Organizational changes sweeping through the National Australia Bank (NAB) continue to influence IT projects and the company intranet is being ramped up to improve knowledge management.
The bank will make organizational changes and will ensure all documents in its two data warehouses are web-enabled to improve availability of internal information to staff. The changes are expected to steadily increase the 25,800 static page documents on the NAB intranet.
The IT decisions echo NAB's strategic direction of creating more customer-focused business units. A change management program has been one of the drivers in the bank's expansion of its intranet, according to Marcus Falley, Web information analyst at NAB, and will give NAB business units responsibility to publish their respective Web content. This is a task which IT staff previously handled.
A Notes shop, NAB will roll out IBM's Lotus Workplace Web Content Management system across the bank so the units can publish documents. NAB IT staff have tailored the program to automatically capture and/or add metadata required for documents to be easily found on the intranet.
A natural language search engine, Autonomy, is a key component of the intranet, but NAB is still tinkering with the search engine after it replaced a $400 "short term solution" that was used for three years, Falley said.
He said the bank has done considerable work in mapping the content management system and database fields to metadata tags to ensure data can be easily found via Autonomy, which lets NAB index any database in its two data warehouses.
To identify how users can find what they want faster, the bank's intranet development centre monitors 190 profiles of Web usage by groupings such as business units and management levels.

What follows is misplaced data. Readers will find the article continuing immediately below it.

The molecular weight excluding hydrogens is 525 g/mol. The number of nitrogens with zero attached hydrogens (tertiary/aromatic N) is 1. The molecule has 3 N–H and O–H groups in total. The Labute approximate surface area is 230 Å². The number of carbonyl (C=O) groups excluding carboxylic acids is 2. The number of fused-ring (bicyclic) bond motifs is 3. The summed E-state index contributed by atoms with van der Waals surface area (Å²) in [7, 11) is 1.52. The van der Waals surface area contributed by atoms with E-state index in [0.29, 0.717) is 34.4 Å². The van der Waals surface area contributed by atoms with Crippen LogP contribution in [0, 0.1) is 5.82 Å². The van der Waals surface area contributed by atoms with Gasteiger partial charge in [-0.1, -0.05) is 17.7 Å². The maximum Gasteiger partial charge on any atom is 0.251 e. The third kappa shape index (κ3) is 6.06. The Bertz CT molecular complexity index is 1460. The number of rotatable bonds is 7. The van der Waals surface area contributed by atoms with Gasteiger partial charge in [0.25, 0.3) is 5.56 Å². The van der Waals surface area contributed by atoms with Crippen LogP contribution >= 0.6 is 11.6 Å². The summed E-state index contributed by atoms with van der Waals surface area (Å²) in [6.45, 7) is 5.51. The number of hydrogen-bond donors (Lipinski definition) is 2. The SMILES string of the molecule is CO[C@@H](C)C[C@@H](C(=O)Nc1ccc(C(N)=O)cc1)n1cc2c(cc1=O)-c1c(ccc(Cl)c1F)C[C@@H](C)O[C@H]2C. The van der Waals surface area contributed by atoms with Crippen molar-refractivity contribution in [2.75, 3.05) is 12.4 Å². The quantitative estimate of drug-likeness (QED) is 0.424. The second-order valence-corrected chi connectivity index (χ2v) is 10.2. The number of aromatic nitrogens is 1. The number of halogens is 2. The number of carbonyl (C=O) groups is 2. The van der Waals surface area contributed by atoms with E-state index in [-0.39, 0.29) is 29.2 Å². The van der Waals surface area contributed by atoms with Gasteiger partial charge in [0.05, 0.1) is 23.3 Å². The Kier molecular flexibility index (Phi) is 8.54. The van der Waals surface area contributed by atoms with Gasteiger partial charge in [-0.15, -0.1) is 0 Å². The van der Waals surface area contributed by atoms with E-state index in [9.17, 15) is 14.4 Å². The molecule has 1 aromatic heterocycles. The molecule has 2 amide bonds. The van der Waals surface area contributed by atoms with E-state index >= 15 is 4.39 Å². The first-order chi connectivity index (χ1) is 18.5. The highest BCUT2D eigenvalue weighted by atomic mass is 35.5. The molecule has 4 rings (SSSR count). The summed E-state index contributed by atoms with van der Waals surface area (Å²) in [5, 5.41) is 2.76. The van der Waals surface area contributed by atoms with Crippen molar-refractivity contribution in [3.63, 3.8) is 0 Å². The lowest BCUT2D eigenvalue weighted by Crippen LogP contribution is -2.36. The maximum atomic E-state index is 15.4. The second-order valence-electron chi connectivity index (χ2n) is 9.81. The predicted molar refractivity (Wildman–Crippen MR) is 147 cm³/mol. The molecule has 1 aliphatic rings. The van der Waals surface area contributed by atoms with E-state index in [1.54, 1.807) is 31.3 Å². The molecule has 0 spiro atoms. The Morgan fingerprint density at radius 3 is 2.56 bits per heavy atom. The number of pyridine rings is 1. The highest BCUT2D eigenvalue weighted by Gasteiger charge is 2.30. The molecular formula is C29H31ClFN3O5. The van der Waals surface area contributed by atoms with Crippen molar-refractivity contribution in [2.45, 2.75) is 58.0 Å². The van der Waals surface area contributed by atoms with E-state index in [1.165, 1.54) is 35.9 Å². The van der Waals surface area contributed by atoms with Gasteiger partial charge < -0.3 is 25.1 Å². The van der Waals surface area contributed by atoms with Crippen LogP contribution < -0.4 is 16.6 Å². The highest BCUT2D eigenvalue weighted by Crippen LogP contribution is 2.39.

"We had an average 2.5 page views per visit in the search engine results, now we're at 1.5," Falley said.
Falley said the changes have already benefited workflow.
"One extranet has to field calls to support technology - computers, phones." Even though the intranet provided the information, staff were answering the questions by phone calls. That's changed, he said because, "It was cheaper [for users] to discover that information."
Once the new metadata procedures were adopted, calls were reduced, Falley said.
NAB also now requires that external suppliers of Web content meet its metadata standards before the bank adds such content to its site.
The bank plans to later roll out role-based portals for searching Autonomy, Falley said.
"We have a task-based taxonomy which is being introduced," he said, where previously the bank had a structure-based taxonomy which was a problem as "only management could find [information]".
Both structural and task-based searches will be available to NAB staff in a browser-based system once the CMS and portals are rolled out, he said.